B) weight &gt; cup, the cup goes back up well but will go down slower and face more trouble going down <br> <br>let me rephrase that, <br>the cup has no problems going back up but more water is needed drive it down as opposed to having an empty cup on the other end
water wheels and turbines might work better or they might not, I am proposing and alternative that might shine under certain constraints
what energy crisis? we have enough coal and natural gas to last us hundreds of years
Haha maybe its not a crisis, but how wide does your scope of &quot;us&quot; go? and green energy is a thing now-a-days <br>Anyway in many countries we get lots of rain and I feel its such a waste if it does nothing, many people collect rainwater for various uses, why not harvest the energy as you collect the water.
The method I described would be more efficient and less complex. The more direct the more efficient. Wasting energy on cogs and valves etc. you could probably turn a CPU fan into a make shift turbine for testing both methods.
i'll test it out if/when i build it =) <br>Thanks
This is a clever &quot;small footprint&quot; design, but there would be a lot of friction losses. You could, instead, use an automatic syphon to dump tanks of rainwater through a turbine, or, if you have space, build a see-saw affair, where the length of a lever is used to amplify the force of the weight of the cibtaiber of rain.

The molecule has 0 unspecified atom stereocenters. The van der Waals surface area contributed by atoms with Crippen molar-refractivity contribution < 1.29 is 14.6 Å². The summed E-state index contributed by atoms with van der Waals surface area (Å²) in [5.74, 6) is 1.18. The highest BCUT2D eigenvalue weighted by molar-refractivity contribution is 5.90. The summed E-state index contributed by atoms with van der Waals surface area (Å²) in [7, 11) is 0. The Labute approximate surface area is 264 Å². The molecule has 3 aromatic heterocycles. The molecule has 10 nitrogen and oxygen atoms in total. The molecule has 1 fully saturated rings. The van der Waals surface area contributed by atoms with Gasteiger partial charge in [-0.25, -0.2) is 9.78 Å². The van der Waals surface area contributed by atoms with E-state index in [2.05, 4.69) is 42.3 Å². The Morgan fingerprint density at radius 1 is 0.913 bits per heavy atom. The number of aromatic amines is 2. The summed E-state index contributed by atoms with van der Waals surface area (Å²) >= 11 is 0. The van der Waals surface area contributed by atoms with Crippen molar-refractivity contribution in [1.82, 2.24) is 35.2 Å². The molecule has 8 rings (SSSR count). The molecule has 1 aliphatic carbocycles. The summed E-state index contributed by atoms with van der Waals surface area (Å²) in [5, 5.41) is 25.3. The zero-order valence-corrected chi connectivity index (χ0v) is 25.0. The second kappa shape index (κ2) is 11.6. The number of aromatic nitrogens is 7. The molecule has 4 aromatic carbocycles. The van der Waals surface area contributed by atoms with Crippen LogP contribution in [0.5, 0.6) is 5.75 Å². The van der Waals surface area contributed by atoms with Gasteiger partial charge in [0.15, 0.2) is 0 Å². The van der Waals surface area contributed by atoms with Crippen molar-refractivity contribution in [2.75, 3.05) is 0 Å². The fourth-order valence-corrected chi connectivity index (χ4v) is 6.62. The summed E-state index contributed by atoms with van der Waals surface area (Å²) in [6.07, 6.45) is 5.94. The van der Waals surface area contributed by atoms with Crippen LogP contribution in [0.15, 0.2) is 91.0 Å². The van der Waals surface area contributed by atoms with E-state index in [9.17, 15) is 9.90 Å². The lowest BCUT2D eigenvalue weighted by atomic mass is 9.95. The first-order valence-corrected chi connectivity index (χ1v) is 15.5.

I thought about the frictional losses too, but since the tube is only there to guide the cup, I think the bulk of the tube could be replaced by a pair of rails with bearings on the cup. Thanks for the ideas, i am not familiar with the see-saw affair, will look into it. <br>The siphon would stop working when there is no water and require a manual &quot;restart&quot; when there is water right?
Automatic syphons self-trigger when they fill to a certain level. <br> <br>Scroll down: http://www.users.waitrose.com/~ttagrevatt/vlav/works_cisterns.html
Ahh.. thanks, very interesting read
Definitely interesting but it would be more efficient to trap the rain in like a bucket and have a little turbine at the bottom underneath a small hole. The water would rush out the hole at a fast rate and spin the turbine directly generating power. Let me know how you go
That is a much more direct approach, simple and effective. <br>But I was hoping to find a more efficient method, not sure if this is it as i can't test it or run simulations due to performance. <br> <br>Thanks for the feedback! <br>
Yup, the idea is to have it fixed to the gutter but i might have forgot to mention it
Also it is probably better to attach this to a houses down pipe. That way you have a large surface area of rain to use. Rain on its own just out somewhere wouldn't do much

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Bio: I am passionate about anything and everything engineering and physics. I am interested in much of chemistry and biology and I enjoy most art and ... More »